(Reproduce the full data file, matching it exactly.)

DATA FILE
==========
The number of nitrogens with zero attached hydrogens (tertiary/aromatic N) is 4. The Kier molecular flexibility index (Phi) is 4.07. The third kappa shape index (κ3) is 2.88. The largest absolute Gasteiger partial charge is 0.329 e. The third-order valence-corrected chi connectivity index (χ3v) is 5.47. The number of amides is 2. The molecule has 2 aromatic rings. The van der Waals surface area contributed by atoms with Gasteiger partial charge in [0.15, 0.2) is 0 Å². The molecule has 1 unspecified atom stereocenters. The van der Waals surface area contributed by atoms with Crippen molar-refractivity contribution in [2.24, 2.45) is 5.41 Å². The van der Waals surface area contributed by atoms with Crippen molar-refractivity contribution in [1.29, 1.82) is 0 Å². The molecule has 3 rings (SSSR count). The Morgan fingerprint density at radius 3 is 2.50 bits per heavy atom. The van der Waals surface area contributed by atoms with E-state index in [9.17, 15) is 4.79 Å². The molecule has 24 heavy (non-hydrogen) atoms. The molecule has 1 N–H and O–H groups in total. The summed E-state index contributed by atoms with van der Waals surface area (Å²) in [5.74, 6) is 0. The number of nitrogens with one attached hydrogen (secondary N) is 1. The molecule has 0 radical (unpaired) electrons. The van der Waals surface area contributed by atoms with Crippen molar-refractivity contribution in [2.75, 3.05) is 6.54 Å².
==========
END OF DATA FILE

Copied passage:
The number of nitrogens with zero attached hydrogens (tertiary/aromatic N) is 4. The Kier molecular flexibility index (Phi) is 4.07. The third kappa shape index (κ3) is 2.88. The largest absolute Gasteiger partial charge is 0.329 e. The third-order valence-corrected chi connectivity index (χ3v) is 5.47. The number of amides is 2. The molecule has 2 aromatic rings. The van der Waals surface area contributed by atoms with Gasteiger partial charge in [0.15, 0.2) is 0 Å². The molecule has 1 unspecified atom stereocenters. The van der Waals surface area contributed by atoms with Crippen molar-refractivity contribution in [2.24, 2.45) is 5.41 Å². The van der Waals surface area contributed by atoms with Crippen molar-refractivity contribution in [1.29, 1.82) is 0 Å². The molecule has 3 rings (SSSR count). The Morgan fingerprint density at radius 3 is 2.50 bits per heavy atom. The van der Waals surface area contributed by atoms with E-state index in [9.17, 15) is 4.79 Å². The molecule has 24 heavy (non-hydrogen) atoms. The molecule has 1 N–H and O–H groups in total. The summed E-state index contributed by atoms with van der Waals surface area (Å²) in [5.74, 6) is 0. The number of nitrogens with one attached hydrogen (secondary N) is 1. The molecule has 0 radical (unpaired) electrons. The van der Waals surface area contributed by atoms with Crippen molar-refractivity contribution in [2.75, 3.05) is 6.54 Å².